See below for a video about the Multimedia Political Journalism course:

Featured image (at the top of this post): Journalism students participate in a Socratic seminar to reflect on their current event lessons. PHOTO CREDIT: Mark Haiko

Advanced journalists look back at a school year of noteworthy experiences

By Jacob Kahn-Samuelson and Maxwell Taniguchi-King

Staff Editors

Between traveling to Redwood City to visit Summit Everest and Prep and visiting the Spartan Daily (San Jose State’s school newspaper), the journalism program at Summit Tahoma has had a profound influence on the students and teachers at the school. This year in Advanced Multimedia Political Journalism the students have written about an array of topics and have developed as self-guided reporters.

See below for the student editors’ perspective on the AMPJ course:

Colleen Bateman, a senior at Summit Tahoma, served as the Tahoma Editor-in-Chief of Summit News. She and her fellow AMPJ peers answered a few questions regarding their experiences from this Expeditions class. Bateman talked about the highlight of the past year: “My highlight has been the story that my team and I did on how well Summit prepares you for college. And the reason that was the highlight was because we came up with the idea within a 20-minute meeting pitch and then we just ran with it.” Bateman has written about: Students advocating for acting class, A drama teacher defends her craft, The impact of losing the arts, Public schools and their relationship with religion, The school volleyball team, The arts at the Celebration of Learning, Sociology of Law, Photography, Zoe Lofgren visiting Summit, How Summit prepares students for college and Google’s downtown campus proposal.

Justin Butera is one of the Tahoma Webmasters who has worked with the AMPJ students. One example would be when he collaborated with them to help create the interactive design for the aforementioned story about How Summit prepares students for college.

William Butler, the Tahoma Sports Editor for Summit News, responded to the questions posed to him about AMPJ. Butler talked about the influence Liz DeOrnellas, the journalism adviser, has had on him as a reporter: “She’s an amazing person; she’s helped me since my freshman year … She helped guide me; she’s like, ‘Maybe this could be better, you could do this to get a better angle.’ She’s been very helpful through the process of my three years in journalism, and she’s been a big influence.” Butler has written about: Wellness and Movement’s impact on Summit, Senior night, How Summit prepares students for college and Google’s downtown campus proposal.

Although he was not mentioned in the video, Jacob Kahn-Samuelson has improved a lot as a reporter in the role of Tahoma City Editor for Summit News. Kahn-Samuelson has written about: Advanced Acting, DACA, San Jose housing, How Summit prepares students for college and The Trump Russia investigation.

Matthew Michelsen, another Webmaster at Tahoma, has supported Tahoma students throughout the year. Like Butera, Michelsen helped the AMPJ students create the interactive design for How Summit prepares students for college.

Nethan Sivarapu, also not mentioned in the video, is the Tahoma Multimedia Editor for Summit News. Sivarapu has learned more about journalism through AMPJ and has written about: Citizen views on street art, Summit’s learning platform, Advanced drama at rainier, How Summit prepares students for college and Students’ roles in midterm elections.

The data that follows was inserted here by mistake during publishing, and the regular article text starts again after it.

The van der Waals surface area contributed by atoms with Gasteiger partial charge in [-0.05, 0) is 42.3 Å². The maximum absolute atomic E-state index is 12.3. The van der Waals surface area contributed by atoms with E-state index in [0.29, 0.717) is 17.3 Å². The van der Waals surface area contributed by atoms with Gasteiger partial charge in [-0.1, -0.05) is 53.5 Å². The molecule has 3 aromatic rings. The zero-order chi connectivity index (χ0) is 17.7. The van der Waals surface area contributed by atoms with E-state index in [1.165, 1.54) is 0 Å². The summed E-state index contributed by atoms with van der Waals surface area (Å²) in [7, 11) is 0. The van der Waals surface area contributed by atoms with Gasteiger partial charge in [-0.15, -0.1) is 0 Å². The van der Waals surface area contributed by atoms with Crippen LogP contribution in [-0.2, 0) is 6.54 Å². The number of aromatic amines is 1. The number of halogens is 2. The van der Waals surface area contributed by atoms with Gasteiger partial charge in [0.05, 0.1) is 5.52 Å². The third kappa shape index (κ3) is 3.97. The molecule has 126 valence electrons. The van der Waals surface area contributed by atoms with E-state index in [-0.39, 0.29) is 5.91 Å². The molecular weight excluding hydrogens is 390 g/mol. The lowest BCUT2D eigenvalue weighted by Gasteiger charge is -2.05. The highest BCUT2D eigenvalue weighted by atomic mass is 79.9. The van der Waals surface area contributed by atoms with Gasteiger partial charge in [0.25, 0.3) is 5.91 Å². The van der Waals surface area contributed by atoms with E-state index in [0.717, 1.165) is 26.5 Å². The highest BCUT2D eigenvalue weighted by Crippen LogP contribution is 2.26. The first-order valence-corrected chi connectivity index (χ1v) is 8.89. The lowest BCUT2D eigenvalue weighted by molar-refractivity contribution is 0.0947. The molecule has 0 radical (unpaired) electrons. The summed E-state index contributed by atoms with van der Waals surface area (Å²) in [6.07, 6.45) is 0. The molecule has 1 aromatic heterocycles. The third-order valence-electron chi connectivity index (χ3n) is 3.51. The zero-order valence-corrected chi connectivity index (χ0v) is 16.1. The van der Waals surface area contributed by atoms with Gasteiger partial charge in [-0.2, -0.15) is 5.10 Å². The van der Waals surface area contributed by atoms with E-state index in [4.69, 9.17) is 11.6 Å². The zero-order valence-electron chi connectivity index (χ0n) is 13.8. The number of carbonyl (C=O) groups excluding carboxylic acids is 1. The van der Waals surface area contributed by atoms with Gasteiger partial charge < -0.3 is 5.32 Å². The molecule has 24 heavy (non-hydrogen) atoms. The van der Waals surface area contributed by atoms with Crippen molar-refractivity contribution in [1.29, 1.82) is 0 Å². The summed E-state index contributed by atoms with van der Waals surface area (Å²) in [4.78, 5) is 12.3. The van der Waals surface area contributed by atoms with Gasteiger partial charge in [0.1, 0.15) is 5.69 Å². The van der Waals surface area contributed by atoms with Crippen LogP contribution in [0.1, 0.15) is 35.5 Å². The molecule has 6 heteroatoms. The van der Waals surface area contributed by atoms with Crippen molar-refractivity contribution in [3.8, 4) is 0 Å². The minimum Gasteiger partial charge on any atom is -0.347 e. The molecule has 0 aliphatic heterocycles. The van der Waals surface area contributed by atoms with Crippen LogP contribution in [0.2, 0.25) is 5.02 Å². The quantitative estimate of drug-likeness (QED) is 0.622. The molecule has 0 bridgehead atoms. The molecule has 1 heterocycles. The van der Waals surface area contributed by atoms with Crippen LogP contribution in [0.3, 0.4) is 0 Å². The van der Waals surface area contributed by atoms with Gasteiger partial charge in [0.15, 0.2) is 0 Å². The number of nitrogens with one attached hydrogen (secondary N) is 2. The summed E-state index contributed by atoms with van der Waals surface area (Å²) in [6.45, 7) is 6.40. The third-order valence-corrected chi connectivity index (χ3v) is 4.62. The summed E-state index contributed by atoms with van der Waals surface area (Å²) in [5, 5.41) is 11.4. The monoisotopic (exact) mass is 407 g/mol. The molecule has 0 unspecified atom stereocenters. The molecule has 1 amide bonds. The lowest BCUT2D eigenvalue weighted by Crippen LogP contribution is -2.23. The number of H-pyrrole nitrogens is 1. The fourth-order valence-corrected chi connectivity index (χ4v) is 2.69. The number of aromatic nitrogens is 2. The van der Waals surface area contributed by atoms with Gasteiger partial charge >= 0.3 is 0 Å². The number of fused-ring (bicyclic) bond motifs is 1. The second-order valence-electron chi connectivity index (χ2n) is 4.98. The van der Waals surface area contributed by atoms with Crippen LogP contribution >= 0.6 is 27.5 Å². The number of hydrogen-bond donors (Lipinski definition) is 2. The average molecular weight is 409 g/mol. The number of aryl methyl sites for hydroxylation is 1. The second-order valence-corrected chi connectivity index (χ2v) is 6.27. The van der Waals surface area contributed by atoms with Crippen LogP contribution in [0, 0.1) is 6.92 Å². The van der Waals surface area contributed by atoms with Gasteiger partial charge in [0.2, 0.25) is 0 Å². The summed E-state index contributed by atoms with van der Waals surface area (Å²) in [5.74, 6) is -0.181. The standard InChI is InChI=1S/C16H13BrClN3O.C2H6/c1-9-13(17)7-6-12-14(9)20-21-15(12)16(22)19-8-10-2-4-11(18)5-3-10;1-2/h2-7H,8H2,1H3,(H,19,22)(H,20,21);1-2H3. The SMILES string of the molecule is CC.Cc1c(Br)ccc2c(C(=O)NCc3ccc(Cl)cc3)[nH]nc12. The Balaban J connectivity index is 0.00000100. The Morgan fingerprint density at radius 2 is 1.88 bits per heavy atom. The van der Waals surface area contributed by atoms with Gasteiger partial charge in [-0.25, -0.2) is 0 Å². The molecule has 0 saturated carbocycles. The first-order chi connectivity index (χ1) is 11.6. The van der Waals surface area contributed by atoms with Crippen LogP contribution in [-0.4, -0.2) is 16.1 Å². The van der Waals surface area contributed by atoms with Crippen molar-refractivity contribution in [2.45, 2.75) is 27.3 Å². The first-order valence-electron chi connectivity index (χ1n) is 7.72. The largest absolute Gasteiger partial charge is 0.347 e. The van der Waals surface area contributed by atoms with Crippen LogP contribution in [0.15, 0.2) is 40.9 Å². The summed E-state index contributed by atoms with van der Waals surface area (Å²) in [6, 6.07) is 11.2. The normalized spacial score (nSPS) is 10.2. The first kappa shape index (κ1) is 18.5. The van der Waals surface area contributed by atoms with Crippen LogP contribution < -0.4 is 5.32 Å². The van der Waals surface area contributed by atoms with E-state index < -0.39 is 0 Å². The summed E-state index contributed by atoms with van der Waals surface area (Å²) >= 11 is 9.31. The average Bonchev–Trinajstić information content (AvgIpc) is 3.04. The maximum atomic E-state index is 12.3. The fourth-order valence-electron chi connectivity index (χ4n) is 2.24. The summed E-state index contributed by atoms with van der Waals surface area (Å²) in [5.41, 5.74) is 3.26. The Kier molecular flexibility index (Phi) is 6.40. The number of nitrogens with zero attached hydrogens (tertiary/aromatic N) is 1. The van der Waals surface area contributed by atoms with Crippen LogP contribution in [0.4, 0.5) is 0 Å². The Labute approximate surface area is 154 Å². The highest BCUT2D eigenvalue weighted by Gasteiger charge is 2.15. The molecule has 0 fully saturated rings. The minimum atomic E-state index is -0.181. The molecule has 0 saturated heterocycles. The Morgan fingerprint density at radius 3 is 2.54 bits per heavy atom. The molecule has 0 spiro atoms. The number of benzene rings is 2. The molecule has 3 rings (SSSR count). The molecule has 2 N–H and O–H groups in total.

As Tahoma Multimedia Editor for Summit News, Maxwell Taniguchi-King talked about his experience and growth this past year in AMPJ. When asked about his growth, he said, “I think I’ve grown through understanding the story better; it is not just how good a video looks and how many big words you use in an article.” Taniguchi-King has written about: Refugees’ sense of community, Citizens’ views on street art, How Summit prepares students for college and An art teacher’s passion for Visual Arts,

Ms. DeOrnellas is proud of her students’ growth as reporters and their development as writers. She spoke about what she has enjoyed the most in this past year in AMPJ: “I think I was impressed with the complexity of what we’ve been able to accomplish and the speed at which we’ve been able to accomplish those stories. I think my students have become much more efficient at interviewing and writing and video editing on deadlines, which is great.”

Multimedia Political Journalism encourages young journalists

By Amanda Ahn and Justice White

Staff Writers

Multimedia Political Journalism is a course where students can learn and experience what it is like to be part of a working newsroom. Students learn teamwork, gain interviewing skills, and learn how to meet deadlines. Over the Expeditions courses, students in this class are given time to pick a topic, interview, make a video and write an article to inform the Summit community about different events, classes, or outside topics by publishing on our website, Summit News.

“I think a skill I will take out of this class is better video shooting and taking photos,” Tahoma freshman Caden Vu said.

The journalism Expeditions class is a course full of using one’s independence. Students are strongly encouraged to get out of their comfort zone when it comes to writing.

This course provides an introduction to communications media. Students are taught to look and take notice of all sides of any situation. As a result, the course helps students better understand different views and helps them write unbiased news articles. Students also practice writing opinion pieces that try to persuade or shift another’s views.

“When I first started the class, I didn’t know anything about articles or politics, but I learned a lot since then,” Tahoma freshman Polina Runova said.